Posted on November 2, 2021 · Posted in Industrial / Flex, Investments, Retail

With the retail sector facing challenges stemming from e-commerce — which is consequently helping fuel the white-hot industrial real estate market — struggling shopping centers and empty big boxes seem like obvious candidates for warehouse conversions.

Retail properties are frequently in high-traffic locations close to customers, increasingly appealing for e-commerce and other tenants that want to meet consumers’ expectations of fast shipping. Retail centers also usually feature big parking lots and box-like configurations, similar to warehouses. But converting retail properties to industrial is frequently hard to pull off. They’re also by no means mainstream yet.

Cushman & Wakefield PLC in a report late last year found retail-to-warehouse conversions remained a small portion of the overall amount of new industrial deliveries. Between 2016 and late 2020, there was 1.4 billion square feet of new industrial supply, of which 1.2 billion square feet was logistics-related, Cushman found. Retail-to-warehouse conversions accounted for 1.2% of total industrial deliveries and 1.3% of new logistics supply.

CBRE Group Inc. found 59 retail-to-conversion projects were completed, proposed or underway nationally between 2017 and June 2020, up from 24 in January 2019. Those projects encompassed about 13.8 million square feet of retail space that was converted to 15.5 million square feet of industrial, CBRE found.

Brennan Investment Group LLC, an industrial real estate developer based in Chicago, recently purchased a 223,438-square-foot shopping center in Colorado Springs, Colorado. That property, Rustic Hills Shopping Center, will be converted into a light-industrial logistics center in the coming months.

Already, Brennan has signed on a tenant: online food-ordering service DoorDash Inc., which will occupy a portion of the to-be-refurbished center. Some existing retail at the site will remain but much of the property will become logistics space.

“It’s become challenging to find sites for ground-up development, but an opportunity like Rustic Hills is sometimes even harder to come by,” said Brian Roach, managing principal for Brennan’s Mountain West region. “Elected officials in city or county governments that must approve zoning changes and other measures to allow a retail-to-industrial conversion are, at least right now, not largely supportive of such deals. Local neighborhoods frequently are opposed to the projects, too. Brennan embarked on a six- to seven-month campaign with local stakeholders before filing a rezoning for the Colorado Springs property to garner support. A lot of retail properties contain some infrastructure for truck deliveries but it’s sometimes no larger than a fire lane. The shopping center Brennan bought has a large truck court, unusual for most retail properties — but an important feature for industrial tenants.”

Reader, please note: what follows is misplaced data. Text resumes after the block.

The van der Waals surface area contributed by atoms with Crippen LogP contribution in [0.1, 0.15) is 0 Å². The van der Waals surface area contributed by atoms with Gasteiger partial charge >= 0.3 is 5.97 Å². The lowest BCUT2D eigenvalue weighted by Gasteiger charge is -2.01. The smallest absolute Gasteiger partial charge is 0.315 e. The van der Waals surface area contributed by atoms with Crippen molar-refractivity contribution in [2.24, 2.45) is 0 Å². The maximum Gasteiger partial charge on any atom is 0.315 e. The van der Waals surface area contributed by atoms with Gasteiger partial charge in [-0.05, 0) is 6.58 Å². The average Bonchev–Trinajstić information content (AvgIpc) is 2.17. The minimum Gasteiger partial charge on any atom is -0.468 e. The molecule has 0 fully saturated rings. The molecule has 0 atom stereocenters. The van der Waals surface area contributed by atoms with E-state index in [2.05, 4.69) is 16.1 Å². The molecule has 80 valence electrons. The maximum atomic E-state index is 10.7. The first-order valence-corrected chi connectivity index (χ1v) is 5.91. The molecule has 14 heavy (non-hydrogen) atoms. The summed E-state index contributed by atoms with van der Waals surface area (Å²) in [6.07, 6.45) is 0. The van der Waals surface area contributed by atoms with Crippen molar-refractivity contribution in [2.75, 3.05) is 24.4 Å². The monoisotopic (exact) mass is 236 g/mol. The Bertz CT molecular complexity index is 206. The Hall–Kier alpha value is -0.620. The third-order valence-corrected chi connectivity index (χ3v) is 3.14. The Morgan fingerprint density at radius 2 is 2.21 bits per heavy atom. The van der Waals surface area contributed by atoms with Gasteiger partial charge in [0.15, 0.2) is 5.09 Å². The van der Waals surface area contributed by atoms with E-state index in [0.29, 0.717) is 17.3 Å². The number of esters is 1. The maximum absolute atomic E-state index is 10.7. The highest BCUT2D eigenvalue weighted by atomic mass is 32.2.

For Rustic Hills, timing might have also been in Brennan’s favor, too.

“Because of the age of this thing — it was a grocery-anchored center (built) back in the ’70s — people got tired of (it) languishing,” Roach said. “Locals weren’t necessarily excited about an industrial conversion, but wanted to see the property redeveloped.”

Logistics users aren’t the only ones angling for vacant retail space. Phoenix-based U-Haul International Inc. last week purchased a former 100,984-square-foot Kmart store in West Columbia, South Carolina, which it’ll convert into 700-plus indoor climate-controlled self-storage rooms.

In an email, Michelle Sullivan, U-Haul’s manager of corporate sustainability said: “The company has been repurposing buildings into new uses for years, starting with gas stations. Similar to e-commerce and other users, U-Haul is seeking to be proximate to customers. About 70% of more than 2,100 U-Haul-owned stores are adaptive-reuse projects. There is an abundance of available, vacant retail sites across North America in various sizes and layouts. Positioning stores within existing retail corridors meets our objective to quickly serve customers while providing added space for affordable self-storage and moving-supply retail.”

The cost to upfit a retail space into a U-Haul operation varies, based on age, structure and amenities within, she said. Some buildings need minimal conversion or updates, while others require a more extensive redesign to address, among other things, unexpected foundational improvements, code changes, or lighting or HVAC upgrades or additions.

 “The company has acquired and adaptively reused former service stations, retail stores, hotels, hospitals, commercial business space, warehouses and factories to convert into U-Haul stores,” said Sullivan. “What is clear in nearly all adaptive-reuse projects is that the cost to retrofit an existing building to meet our needs is less expensive than building from the ground up when considering both economic and environmental costs.”

Brennan is targeting tenants like e-commerce groups, flooring and HVAC suppliers, and other hybrid office-industrial type of users at the Colorado Springs property.

As more retail properties like Rustic Hills get redeveloped into industrial-style projects, Roach said he expects more local elected officials will buy in to the idea of dilapidated retail being converted into logistics space.

“The more that’s done, and they’re successful, you’ll be able to build the story up,” Roach said. “We all know that retail is going to take a different shape in the next 20 years. But I don’t know if many cities are really committed to the idea just yet.”


Source: SFBJ

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